Responding to a Grievance, Part 2: Times for Investigation
March 16, 2017
In this 3-part discussion, we explore grievances and how to respond to them. In Part 2, we detail the timeframe for investigating grievances:
While there are time limits in place to guide an investigation, they are fairly flexible.
After receiving a grievance, the ODC or CGC has 60 days from the date of receipt to conclude any investigations. Decisions as to the disposition of the grievance shall be made within 30 days after conclusion of the investigation. Extensions of time for completion of the investigation may be granted by the Secretary of the Board upon written request and good cause shown.
When an extension is granted, investigations are to be completed within 150 days from the date of receipt of the grievance. Time limits may be extended by the Board Chair to beyond 150 days.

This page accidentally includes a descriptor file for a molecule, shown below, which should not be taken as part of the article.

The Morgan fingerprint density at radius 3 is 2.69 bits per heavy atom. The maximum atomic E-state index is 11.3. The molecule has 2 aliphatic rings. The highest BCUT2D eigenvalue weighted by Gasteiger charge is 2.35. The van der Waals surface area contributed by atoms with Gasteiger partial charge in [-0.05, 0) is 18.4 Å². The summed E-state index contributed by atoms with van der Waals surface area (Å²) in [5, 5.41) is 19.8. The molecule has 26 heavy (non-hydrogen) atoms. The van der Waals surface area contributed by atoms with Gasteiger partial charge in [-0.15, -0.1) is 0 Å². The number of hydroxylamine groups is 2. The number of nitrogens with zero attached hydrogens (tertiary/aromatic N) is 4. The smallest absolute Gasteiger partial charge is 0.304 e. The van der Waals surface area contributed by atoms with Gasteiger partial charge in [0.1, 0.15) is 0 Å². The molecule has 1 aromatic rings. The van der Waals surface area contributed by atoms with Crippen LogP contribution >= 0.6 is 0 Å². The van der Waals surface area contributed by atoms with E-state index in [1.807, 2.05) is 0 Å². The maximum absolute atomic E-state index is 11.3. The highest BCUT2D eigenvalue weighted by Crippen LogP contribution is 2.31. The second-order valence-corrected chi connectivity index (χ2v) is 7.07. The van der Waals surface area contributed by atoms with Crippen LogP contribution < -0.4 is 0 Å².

An investigation that is not completed within those 150 days may be referred to another attorney by the Director.
No investigation is to extend beyond one year from the date of the filing of the grievance. However, the time limits are jurisdictional, and a grievance is not to be dismissed unless there exists an unreasonable delay AND the rights of the attorney to have a fair hearing have been violated.
While investigations beyond the one year limit are deemed prima facia evidence of unreasonable delay, the necessity to prove prejudice to the respondent reduces dismissals of investigations to a trickle.
A dismissed grievance and file closure by a committee may be appealed to the Disciplinary Counsel. If the Disciplinary Counsel affirms the dismissal, there is no other review or appeal. Conversely, decisions by ODC to dismiss a grievance after investigation are not subject to any appeal.
Independent experts, such as investigators, auditors, examiners, and alike may also be used in an investigation.
On a related note, a committee may promulgate written procedures for handling matters of client concern that do not constitute disciplinary violations, such as mediation, office practice monitoring, and other alternative dispute resolution methods (Prof. Cond. Rule V §5[G]).
Part 3 will look at what to do when a grievance is made about you.